In terms of whether Syrian women’s children can benefit from this decree and obtain the citizenship, the Former Judge, Mohammad Aldaeil, states “in case the woman does not know the real name or nationality of the father, she has the right to prosecute him to grant the Syrian citizenship to her child”. However, he adds that it is still not easy due to the security circumstances and the fear of women to go to Syrian State-held areas to file a case, and the fear of getting detained with accusation related to terrorism. He adds “these security obstacles are not only limited to Syria; this matter includes other countries if the husband, for example, is from the Gulf or Arab Maghreb Countries. You would find that his relatives mostly will not provide support to the wives nor children in fear of security pursuit”.
CSOs are seeking temporary solutions in cooperation with tribal leaders, activists, and legal figures for assisting women married to foreigners and have children, particularly those returnees from Al-Hol Camp in Al-Hasakah to re-integrate them.
Oxygen Youth Organization formed a committee to solve conflict in Raqqa in 2021. The committee provides relief, social, and legal services as well as solving problems related to families returning from Al-Hol Camp to Raqqa.
Aldaeil is one of the committee members. He states that they sought to solve the issue related to identification documents through issuing temporary resident cards by the Autonomous Administration of NES. “These documents facilitate children’s enrollment in schools, obtaining assistance from organizations; and they facilitate their remaining matters in NES areas”.
There are not official statistics of the number of Syrian women’s children from ISIS foreign fighters. However, according to the Conflict Solving Committee, 14 women with 33 children of “immigrant” fathers have been accessed only in Raqqa City to provide them services along with their children.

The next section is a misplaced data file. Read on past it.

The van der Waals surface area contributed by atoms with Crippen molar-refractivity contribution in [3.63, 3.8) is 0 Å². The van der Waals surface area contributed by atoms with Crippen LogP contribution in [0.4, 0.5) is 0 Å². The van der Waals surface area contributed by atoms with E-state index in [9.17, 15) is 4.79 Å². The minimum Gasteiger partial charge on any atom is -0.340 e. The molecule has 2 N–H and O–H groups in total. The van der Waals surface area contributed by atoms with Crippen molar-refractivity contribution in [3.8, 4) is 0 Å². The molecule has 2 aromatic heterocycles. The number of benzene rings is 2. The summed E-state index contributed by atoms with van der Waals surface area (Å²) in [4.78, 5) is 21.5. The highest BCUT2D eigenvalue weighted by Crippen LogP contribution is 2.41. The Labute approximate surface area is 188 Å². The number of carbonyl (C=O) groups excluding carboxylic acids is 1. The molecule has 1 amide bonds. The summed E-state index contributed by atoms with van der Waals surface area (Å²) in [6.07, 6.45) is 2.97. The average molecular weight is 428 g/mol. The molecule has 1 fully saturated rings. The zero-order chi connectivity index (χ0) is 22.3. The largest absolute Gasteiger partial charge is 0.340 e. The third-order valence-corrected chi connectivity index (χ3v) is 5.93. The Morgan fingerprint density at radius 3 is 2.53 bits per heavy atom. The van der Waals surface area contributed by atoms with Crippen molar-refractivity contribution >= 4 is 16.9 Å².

According to Oxygen Youth Organization, the actual number is much higher as many women are afraid of disclosing the information. It is worth mentioning that during the preparation of this material, we have communicated with several women who completely refused to speak about this issue due to security concerns. According to Raqqa Civil Council, around 900 families returned to Raqqa from Al-Hol Camp between 2018 and 2021 who their number of children is 3000.
In Northwest Syria, the “Who is your Husband” campaign was launched by Syrian activists to calculate number of children born into Syrian women and members of Jihadist groups members and to raise awareness of the consequences of these marriages. The campaign documented 1735 cases, particularly in the areas controlled by HTS. This number of 1735 includes 1424 women who delivered birth to 1826 children.
Despite that “everyone has the right to a nationality” and “no one shall be arbitrarily deprived of his nationality nor denied the right to change his nationality” according to Article 15 in Universal Declaration of Human Rights, these children still do not own any of these rights which makes their future vague.
 Adjective of ISIS as someone described to be belonging to this group.